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Dutch Test D-cycloserine To Improve PTSD Outcomes
While psychotherapy, including exposure therapy, is the common treatment for PTSD, it is not always effective. In a recent study, Dutch researchers examined whether that treatment could be improved by administering D-cycloserine (DCS) to promote neuroplasticity.1
Supplementary use of DCS, a partial agonist at the glutamatergic N-methyl-D-aspartate receptor, has shown promise in enhancing treatment effects in other anxiety disorders.
For the study, published in the journal Biological Psychiatry, researchers from Radboud University Nijmegen, Behavioural Science Institute, NijCare, the Netherlands, recruited 67 mixed trauma patients, recruited from regular referrals, with a primary PTSD diagnosis satisfying DSM-IV criteria. Participants received up to 10 weekly sessions of exposure therapy.
In the randomized, double-blind, placebo-controlled trial, 50 mg DCS or placebo was administered one hour before each session of exposure therapy. Although DCS did not enhance overall treatment effects, participants who received DCS showed stronger treatment response, the authors reported.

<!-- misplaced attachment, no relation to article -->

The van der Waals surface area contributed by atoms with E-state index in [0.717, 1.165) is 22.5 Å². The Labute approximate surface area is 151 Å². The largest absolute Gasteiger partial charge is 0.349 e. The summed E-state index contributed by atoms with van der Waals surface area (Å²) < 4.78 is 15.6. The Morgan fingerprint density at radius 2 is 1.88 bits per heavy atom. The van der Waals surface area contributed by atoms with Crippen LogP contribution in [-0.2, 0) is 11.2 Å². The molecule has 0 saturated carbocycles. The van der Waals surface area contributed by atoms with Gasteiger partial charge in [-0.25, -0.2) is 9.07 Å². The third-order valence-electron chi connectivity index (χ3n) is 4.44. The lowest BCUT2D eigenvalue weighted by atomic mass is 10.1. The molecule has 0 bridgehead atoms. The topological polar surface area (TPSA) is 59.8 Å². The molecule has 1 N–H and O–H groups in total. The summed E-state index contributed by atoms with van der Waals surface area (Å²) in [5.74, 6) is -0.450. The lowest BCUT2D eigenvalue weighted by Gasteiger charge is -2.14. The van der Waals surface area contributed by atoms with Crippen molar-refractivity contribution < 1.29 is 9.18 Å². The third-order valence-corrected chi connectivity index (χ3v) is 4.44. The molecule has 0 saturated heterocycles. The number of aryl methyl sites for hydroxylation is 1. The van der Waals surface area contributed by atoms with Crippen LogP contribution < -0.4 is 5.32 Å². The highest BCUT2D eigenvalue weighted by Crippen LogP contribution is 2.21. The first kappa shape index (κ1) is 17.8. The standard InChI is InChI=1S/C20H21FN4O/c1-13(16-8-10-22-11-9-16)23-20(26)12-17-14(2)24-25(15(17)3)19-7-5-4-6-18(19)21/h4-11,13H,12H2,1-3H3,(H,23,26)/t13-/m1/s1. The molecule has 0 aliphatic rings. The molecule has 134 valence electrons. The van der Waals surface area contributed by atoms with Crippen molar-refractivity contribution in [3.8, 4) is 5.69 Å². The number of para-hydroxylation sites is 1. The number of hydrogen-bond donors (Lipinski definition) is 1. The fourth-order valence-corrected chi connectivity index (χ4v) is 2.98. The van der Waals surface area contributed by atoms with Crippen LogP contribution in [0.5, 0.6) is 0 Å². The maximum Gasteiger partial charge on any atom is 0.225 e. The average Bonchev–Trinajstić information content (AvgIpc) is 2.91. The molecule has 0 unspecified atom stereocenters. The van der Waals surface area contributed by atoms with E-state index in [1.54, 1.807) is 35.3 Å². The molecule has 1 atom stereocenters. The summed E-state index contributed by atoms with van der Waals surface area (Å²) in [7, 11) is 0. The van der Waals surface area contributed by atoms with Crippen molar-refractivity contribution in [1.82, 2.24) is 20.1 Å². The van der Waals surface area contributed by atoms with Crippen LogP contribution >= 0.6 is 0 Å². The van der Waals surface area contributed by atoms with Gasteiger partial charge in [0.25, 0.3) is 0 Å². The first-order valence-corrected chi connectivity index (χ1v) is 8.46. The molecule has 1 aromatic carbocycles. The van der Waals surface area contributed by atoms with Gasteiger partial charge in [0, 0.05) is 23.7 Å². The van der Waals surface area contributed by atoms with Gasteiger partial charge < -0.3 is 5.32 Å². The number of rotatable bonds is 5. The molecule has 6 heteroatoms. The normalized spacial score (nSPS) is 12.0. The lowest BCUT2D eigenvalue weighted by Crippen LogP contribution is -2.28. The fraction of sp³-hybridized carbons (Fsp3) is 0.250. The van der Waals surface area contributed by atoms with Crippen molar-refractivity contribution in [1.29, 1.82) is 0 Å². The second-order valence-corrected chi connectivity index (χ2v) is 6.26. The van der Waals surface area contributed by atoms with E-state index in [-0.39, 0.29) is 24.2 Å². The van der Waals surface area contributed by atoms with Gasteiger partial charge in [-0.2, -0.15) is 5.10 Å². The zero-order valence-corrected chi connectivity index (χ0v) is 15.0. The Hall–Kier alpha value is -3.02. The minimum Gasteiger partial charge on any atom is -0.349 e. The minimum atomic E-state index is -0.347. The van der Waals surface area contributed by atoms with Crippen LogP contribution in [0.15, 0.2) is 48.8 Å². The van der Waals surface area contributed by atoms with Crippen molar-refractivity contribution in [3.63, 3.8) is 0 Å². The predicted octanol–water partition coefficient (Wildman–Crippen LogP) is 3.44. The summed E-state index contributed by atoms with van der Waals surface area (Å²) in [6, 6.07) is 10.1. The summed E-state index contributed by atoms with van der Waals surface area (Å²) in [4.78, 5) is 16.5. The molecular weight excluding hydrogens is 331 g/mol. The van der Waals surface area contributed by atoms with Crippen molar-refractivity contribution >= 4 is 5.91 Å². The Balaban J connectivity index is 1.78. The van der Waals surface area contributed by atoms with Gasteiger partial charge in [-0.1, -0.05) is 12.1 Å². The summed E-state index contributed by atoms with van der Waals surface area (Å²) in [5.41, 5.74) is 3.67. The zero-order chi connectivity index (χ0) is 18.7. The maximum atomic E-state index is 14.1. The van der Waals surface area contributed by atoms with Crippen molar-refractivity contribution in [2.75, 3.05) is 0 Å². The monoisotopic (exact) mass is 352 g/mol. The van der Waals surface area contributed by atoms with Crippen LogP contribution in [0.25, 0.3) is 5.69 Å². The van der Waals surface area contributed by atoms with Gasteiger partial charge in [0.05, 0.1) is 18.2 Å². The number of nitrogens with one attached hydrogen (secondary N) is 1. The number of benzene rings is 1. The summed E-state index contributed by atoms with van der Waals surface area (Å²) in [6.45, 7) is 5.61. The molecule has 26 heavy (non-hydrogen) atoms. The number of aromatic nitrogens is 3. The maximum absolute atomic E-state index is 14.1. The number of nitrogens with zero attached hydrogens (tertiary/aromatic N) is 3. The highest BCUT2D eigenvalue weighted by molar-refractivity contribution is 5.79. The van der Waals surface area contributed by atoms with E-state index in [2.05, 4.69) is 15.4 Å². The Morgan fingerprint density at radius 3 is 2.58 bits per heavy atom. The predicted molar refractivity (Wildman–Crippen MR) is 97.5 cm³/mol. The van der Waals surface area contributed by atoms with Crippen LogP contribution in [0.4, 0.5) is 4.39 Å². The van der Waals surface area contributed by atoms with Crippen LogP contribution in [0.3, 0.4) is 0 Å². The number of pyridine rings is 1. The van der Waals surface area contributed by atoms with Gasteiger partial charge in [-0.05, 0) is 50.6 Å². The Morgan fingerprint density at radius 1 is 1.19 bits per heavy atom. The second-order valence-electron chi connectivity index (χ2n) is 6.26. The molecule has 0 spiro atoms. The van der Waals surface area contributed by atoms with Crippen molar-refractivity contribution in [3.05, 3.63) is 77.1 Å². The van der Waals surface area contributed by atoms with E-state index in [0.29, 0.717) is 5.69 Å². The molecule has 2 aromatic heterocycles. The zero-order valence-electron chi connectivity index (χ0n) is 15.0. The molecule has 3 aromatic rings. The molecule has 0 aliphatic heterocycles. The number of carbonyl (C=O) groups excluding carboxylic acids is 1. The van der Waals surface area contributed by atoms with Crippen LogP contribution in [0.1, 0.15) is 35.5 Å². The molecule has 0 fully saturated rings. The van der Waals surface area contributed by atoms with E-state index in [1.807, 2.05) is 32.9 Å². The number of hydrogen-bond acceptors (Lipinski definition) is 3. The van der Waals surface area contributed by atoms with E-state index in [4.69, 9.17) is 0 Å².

“Exploratory session-by-session analyses revealed that DCS yielded higher symptom reduction in those participants that had more severe pretreatment PTSD and needed longer treatment,” they added.
“Our study showed that some PTSD patients respond well and fast to exposure. And, for them, there seems no need to augment the therapy. In contrast, those patients with severe PTSD symptoms and who fail to respond to exposure sessions may benefit from augmentation with DCS,” explained first author Dr. Rianne de Kleine. “It seems that DCS is beneficial for exactly those patients we aimed for: the more severe patients who do not respond to first-line treatment.”
“This approach may have important implications for the treatment of PTSD,” added John H. Krystal, MD, Biological Psychiatry editor, the Robert L. McNeil Jr. Professor of Translational Research and chair of the Department of Psychiatry at the Yale University School of Medicine, New Haven, CT. “Two decades of brain research suggests that severe psychological stress causes atrophy of some of the fine connections in the brain and reductions in the volume of brain regions involved in emotion and memory. Thus, individuals with PTSD may have deficits in neuroplasticity that get in the way of effective treatment.
“D-cycloserine may reduce this deficit in neuroplasticity and increase the response to psychotherapy, in this case a psychotherapy approach that involves exposing people to reminders and memories of the trauma,” he said.1: de Kleine RA, Hendriks GJ, Kusters WJ, Broekman TG, van Minnen A. A Randomized Placebo-Controlled Trial of d-Cycloserine to Enhance Exposure Therapy for Posttraumatic Stress Disorder. Biol Psychiatry. 2012 Jun 1;71(11):962-8. Epub 2012 Apr 4. PubMed PMID: 22480663
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